May 13, 2020
Good morning! This Wednesday, everything you need to know about the Uber/Grubhub deal, why it's a surprisingly good time to launch in the U.S., and the latest development in the Animal Crossing economy. Want Index in your inbox each morning? Subscribe here.
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As of 4:45 a.m. PDT: Nasdaq Futures: 0.83% | Euro 600: -1.16% | Nikkei: -0.49% | Hang Seng: -0.27%
Grubhub investors had a pretty good Tuesday: The company's stock closed up almost 30% on reports that Uber has made an offer to acquire it. We've talked a lot about how the hyper-competitive delivery space was bound to lead to consolidation, and that's now coming to pass.
Consolidation was inevitable because it's the only way the economics make sense. This deal would give Uber control of 55% of the U.S. market, according to Wedbush analysts, which would let the price war ease up a little. That, combined with Uber adding value to its overall ecosystem (ride hailing, grocery delivery and the like), means your takeouts could actually make money.
And even if a deal is allowed, it might not be this one. Wedbush analysts said they "wouldn't rule out a bidding war with DoorDash … as it, too, will look to whether it makes sense to purchase market dominance." Biz, meanwhile, thinks Amazon might be a dark horse to enter the race — Grubhub's marketplace model is essentially Amazon For Restaurants.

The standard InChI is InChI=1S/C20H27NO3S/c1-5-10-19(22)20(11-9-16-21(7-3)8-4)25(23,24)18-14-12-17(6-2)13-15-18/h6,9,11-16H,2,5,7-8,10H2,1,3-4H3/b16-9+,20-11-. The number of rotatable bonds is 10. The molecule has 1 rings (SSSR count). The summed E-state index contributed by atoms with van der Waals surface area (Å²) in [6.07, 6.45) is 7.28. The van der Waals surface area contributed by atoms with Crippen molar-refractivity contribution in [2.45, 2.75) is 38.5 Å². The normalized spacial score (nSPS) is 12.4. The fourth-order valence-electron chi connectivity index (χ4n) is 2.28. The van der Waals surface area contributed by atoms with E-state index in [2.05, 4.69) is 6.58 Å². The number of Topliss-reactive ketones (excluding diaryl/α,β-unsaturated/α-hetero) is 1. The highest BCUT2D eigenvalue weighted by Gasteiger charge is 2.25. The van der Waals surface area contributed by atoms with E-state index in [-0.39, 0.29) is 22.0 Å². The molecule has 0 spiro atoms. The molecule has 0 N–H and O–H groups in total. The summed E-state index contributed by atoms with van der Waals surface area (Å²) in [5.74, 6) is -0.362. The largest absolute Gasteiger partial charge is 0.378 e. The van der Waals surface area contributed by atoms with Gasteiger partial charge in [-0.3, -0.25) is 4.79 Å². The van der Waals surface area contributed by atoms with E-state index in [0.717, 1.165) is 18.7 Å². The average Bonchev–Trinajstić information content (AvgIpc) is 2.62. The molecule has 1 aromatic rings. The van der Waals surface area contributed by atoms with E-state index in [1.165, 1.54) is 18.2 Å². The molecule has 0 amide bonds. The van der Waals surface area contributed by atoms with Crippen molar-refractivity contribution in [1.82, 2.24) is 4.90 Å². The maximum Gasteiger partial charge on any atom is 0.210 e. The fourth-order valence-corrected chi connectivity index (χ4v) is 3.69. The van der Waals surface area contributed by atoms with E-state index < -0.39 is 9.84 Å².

Oh, and the deal terms? Grubhub had a market cap of $4.27 billion on Monday night, jumping to $5.51 billion as of today. As for how it'll be paid for, the Financial Times speculates that although Uber has $9 billion in cash, its significant burn rate means a stock deal might make more sense. Still, we're a long way from a deal being done: Watch this space.
Back in February, U.K. fintech Curve announced it was opening a Brooklyn office from which it would launch its "100 cards in one" product to the U.S. market. Flash forward three months and yeah, that's not happened yet.
It's also a good time to hire. "It is a buyer's market, which is to say there's a lot of talent that doesn't deserve to be on the marketplace, on the marketplace," Orson told me. "You can probably get better talent at lower cost right now than any other time since I've ever been recruiting."
And in the long run, marketing could go well, too. "To the extent that there's still some fallout ... in the early part of next year, I expect that all the media buys that are demographically targeted will probably be less expensive" year-over-year, she said.
Animal Crossing is so popular that an entire economy is being built around it. The Washington Post reported the other day on Nookazon, a "fan-made online retailer" that lets players trade in-game goods and now claims to have 7 million daily page views. It doesn't let players sell for real money, so rare items have become a currency instead. Unusually for an online retailer, Nookazon doesn't take a cut, instead running on donations. Just wait until Bezos hears about it.